(3) Periodontal ligament. In humans, the periodontal ligament DOES NOT seem to be important in eruption. Animal experiments using rats show that the periodontal ligament activity seems important in rodent incisor eruption. This model does NOT apply to humans because rodent incisors grow continuously. Our teeth do not. The only remnant of such growth activity in ourselves are secondary eruption and mesial drift.

In conclusion, it appears that there is no single cause of tooth eruption. Experimental evidence clearly suggest that the dental follicle is an important element in tooth eruption. Study--and debate continue.


II. Butler's Field Theory (Concept of the Morphogenetic Field)

Why are there classes of teeth. In a single person, how do they get that way? Heterodonty, the specialization of teeth into classes has raised a number of theoretical questions. In experimental embryology, the early embryo has been viewed as a mosaic of 'organizational field', each of which pursues its own unique path.

Butler has applied this idea to teeth. It works like this: the tooth row is conceived of as three regions: the incisive region, the canine region, and the molariform. region. Butler includes premolars with molars in the molariform region.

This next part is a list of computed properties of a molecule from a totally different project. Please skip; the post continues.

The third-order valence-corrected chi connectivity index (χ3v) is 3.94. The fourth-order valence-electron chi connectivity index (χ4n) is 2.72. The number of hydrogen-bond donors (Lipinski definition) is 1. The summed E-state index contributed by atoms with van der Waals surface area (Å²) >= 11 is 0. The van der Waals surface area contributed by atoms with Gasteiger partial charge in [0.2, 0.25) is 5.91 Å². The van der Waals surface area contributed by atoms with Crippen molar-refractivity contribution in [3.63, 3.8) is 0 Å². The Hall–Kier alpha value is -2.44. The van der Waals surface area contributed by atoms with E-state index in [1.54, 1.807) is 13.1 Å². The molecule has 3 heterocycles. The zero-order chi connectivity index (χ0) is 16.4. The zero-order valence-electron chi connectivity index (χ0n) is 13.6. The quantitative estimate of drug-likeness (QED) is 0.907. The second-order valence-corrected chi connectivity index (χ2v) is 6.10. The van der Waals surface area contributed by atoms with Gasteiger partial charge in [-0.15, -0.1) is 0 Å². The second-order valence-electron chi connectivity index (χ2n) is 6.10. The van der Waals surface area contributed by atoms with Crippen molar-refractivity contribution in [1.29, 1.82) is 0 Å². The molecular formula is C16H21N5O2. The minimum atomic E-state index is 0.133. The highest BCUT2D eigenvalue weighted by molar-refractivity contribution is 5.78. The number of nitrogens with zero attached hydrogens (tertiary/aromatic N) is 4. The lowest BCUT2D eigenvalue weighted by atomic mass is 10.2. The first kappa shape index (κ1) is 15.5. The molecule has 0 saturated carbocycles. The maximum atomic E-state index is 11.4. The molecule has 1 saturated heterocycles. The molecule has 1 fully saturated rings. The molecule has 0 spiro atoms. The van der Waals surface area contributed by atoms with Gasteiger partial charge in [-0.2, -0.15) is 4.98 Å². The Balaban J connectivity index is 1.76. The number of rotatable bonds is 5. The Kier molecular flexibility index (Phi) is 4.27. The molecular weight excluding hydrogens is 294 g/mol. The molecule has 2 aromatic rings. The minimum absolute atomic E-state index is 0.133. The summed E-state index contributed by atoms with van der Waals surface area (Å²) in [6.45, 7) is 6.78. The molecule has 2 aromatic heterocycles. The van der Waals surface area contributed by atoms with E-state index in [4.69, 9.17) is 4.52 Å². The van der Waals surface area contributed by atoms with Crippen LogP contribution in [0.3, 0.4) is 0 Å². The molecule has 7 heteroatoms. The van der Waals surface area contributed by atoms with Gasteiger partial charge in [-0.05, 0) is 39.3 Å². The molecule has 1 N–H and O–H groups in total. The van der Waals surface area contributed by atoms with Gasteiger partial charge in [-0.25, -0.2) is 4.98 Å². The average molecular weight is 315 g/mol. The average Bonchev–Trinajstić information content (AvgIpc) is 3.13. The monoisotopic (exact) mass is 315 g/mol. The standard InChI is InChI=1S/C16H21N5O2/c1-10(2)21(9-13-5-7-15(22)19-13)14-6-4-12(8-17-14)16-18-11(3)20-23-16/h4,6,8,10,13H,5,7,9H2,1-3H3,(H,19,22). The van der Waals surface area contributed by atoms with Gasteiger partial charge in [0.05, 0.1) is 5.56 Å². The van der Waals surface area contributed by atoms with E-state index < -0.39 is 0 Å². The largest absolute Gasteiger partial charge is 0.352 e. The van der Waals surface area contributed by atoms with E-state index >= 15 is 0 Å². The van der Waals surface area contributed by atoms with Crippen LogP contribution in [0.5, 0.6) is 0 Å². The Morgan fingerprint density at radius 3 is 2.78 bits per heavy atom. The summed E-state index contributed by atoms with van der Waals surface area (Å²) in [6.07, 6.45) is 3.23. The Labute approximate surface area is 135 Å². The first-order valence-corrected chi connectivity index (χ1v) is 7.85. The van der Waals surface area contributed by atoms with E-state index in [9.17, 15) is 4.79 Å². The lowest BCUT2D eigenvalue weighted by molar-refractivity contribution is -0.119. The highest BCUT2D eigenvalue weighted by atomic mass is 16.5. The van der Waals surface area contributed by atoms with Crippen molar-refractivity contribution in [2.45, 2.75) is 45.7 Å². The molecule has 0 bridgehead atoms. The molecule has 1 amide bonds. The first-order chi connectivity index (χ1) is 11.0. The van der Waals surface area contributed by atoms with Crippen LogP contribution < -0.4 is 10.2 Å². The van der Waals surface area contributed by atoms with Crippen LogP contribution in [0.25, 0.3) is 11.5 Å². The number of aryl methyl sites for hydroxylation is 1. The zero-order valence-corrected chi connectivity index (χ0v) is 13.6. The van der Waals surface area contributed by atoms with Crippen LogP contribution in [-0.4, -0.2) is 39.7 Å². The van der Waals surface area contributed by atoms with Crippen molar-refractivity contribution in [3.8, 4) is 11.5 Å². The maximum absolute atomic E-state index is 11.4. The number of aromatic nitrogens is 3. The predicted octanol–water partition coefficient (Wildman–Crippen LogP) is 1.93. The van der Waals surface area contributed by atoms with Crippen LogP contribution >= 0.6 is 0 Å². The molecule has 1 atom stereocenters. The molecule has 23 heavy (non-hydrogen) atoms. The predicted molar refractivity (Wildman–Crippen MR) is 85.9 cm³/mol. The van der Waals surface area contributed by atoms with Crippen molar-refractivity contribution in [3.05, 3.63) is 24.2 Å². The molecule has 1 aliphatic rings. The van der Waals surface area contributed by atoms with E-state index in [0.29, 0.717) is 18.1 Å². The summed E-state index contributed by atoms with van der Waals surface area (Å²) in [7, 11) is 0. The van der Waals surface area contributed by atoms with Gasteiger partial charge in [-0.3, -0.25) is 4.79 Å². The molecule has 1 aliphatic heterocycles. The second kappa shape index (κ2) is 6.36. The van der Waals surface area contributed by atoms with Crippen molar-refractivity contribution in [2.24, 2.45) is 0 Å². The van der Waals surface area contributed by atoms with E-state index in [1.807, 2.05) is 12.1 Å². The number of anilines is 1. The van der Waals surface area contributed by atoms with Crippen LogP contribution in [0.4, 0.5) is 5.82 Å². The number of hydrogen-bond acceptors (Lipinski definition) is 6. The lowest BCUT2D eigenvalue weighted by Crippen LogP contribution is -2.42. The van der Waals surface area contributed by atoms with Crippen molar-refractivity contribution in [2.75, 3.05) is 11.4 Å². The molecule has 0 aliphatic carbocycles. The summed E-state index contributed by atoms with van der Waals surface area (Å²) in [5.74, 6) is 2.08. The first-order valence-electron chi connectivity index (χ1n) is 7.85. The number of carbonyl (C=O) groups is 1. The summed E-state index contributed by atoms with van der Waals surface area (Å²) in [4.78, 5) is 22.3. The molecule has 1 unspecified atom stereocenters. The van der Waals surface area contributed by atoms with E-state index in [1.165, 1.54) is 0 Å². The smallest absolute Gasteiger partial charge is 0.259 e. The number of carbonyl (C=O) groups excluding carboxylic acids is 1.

In each region, there is a 'best copy', the standard bearer of the group. It is best illustrated with the canine since there is only one in its class. Canines are very stable teeth--and are seldom missing. Lateral incisors are variable in shape (peg-shaped) or are sometimes congenitally missing. In the molariform group, the first permanent molar is the 'best copy' of the group. Second and third upper molars are progressively smaller, the distolingual cusp tends to disappear, and the tooth retreats from being rhomboidal in shape to become a heart shape.

Going anteriorly in the tooth row, the pattern is less clear. Paleontologists tell us that the teeth we know as first and second premolars are actually the third and fourth premolars in the tooth row. Primitive mammals had four premolars. The primitive first and second have been lost. So, in a sense, the premolars most distant from the first permanent molar in the molariform group have been lost altogether.

The reaction to the field theory is usually a yawn. Consider it as a springboard for scientific investigation by formulating a hypothesis: Events at one place along the tooth row should have an effect elsewhere along the tooth row. Indeed thisis so. We saw in aprevious unit that when one or more teeth are missing, then there is a greater chance that other teeth will be missing, or at least smaller in size.

The 'field theory' is one of the old war horses in dentistry. If it is applied to experimental work, it can be given new life.


III. Malocclusion, Disuse Theory and the Begg Hypothesis.

Why are so many people wearing 'braces'? Is malocclusion the natural condition for people? Weston Price, a dentist ealier in this century, travelled the world to document the relationship between diet and dental health. His work is ignored today, dismissed for its lack of academic rigor now demanded of scientific literature.